So you’ve decided you want to start your own podcast.
Just like having a social media account, or a website, podcasting is a great way to connect with an audience. So whether you’re running a business, an expert in your field or feel like you have something interesting to say; there is a huge opportunity in creating a podcast. So today we’re making sure you have got the basics covered in order to get started.
In recent times Podcasts have surged in popularity as a medium for both informational and entertainment content. A recent Nielsen study found that over 50% of US homes have a favourite podcast and more than 20% of people consider themselves heavy listeners.
The Podcast as a media format has been around for over a decade but it was not seen as a valuable media format till the past few years. The meteoric rise in popularity of Podcasting can be seen as a result of the relative ease of making one. Some hosts try to educate, others to entertain, and there are now shows about almost anything you can think of, amongst them several podcasts have become global sensations, even spawning into hit Netflix shows like Dirty John.
People listen to podcasts in all kinds of settings, when they are going to sleep, running, working, driving, or taking the train to work. There are now over 29 million episodes, and 700,000 Podcasts covering topics from crime and business to comedy, gaming and health. So if you want to jump into the podcasting arena and have a chance to build an audience and get sponsors you need to make sure you do it right.
In our other post, How To Launch Your Podcast we delve into choosing the right podcasting distribution partner, naming your podcast and building an optimised web presence. Today, we’re all about the sound, as you’ll also need to have podcasting gear that sounds great if you want to reach a lot of people.
To start a successful podcast you don’t need the top of the range podcasting recording equipment or an expensive recording studio. You can start out with buying the cheapest gear, but if you want to stand out we’d advise getting the best gear you can afford. Putting some thought into the Podcasting equipment and the place you record will go a long way.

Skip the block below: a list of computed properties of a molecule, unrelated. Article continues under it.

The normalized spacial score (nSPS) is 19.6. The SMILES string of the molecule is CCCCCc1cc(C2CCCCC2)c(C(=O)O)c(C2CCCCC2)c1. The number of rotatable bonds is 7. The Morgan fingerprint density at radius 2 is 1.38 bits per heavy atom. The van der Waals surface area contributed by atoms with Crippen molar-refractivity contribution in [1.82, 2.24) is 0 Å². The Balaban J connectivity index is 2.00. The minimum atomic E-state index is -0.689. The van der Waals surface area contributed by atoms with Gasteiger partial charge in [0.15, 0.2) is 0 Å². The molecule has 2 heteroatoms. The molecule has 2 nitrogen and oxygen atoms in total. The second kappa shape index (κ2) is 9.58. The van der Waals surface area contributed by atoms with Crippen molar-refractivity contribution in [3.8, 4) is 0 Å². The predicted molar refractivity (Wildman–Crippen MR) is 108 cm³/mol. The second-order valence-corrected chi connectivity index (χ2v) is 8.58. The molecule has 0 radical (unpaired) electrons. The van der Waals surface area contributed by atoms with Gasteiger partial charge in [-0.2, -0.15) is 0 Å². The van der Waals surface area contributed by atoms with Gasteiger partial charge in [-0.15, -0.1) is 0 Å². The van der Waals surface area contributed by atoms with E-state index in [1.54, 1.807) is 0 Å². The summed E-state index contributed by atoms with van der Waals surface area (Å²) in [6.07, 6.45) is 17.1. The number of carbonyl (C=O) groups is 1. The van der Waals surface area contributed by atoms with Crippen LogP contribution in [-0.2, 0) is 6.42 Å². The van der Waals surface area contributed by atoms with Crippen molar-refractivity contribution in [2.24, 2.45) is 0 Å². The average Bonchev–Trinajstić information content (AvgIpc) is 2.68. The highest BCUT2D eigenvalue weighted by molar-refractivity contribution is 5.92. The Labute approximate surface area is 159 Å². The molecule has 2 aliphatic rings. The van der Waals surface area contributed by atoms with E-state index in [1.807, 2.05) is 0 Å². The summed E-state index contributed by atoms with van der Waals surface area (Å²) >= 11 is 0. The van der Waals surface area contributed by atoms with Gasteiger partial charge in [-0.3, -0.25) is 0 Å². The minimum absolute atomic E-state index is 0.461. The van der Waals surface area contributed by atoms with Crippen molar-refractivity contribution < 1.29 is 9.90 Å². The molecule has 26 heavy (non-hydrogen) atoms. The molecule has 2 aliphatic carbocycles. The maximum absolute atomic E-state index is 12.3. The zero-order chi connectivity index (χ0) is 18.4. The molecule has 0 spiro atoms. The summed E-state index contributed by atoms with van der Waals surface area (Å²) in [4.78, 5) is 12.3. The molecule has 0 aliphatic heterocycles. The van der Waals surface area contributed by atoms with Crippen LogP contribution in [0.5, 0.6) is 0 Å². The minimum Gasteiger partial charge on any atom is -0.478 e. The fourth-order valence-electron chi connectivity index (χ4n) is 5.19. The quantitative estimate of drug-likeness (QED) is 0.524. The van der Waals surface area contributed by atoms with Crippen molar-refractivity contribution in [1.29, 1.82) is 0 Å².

Where Should You Record Your Podcast?
When thinking about where you should record your podcast, it first comes down to what your podcast is about. For the optimal listening experience, you don’t want any background noise that can take the focus away from your voice unless of course, you’re adding it in for dramatical effect.
The top Podcasts are generally recorded in a soundproof environment, so unless your recording a Podcast about car chases, avoid recording in a room that might catch the sounds of a busy highway or street where blaring sirens might often drive past.
If you’re interviewing people out and about it might be hard to always guarantee a controlled environment free from external sounds but with the right microphone and a little extra gear, you can get a great result. While you might not be able to have a fully soundproofed room, you can pick up some simple and cheap soundproof panels which you can stick to the walls of a corner in a room at your office or home, such as this foam panel which is relatively cheap (Available on Amazon for less than $20).
If however you have a little more budget and want to be able to bring them around you can grab this folding one for a little extra, they can be used with either a stand or adjusted to a tabletop, and as a bonus, they also come with a pop filter (Available On Amazon For 43.99).
Wall Mount Soundproof Foam Panels ($19.99)
Folding Foam Panels For Desk Or Stand ($43.99)
What Microphone Should You Use?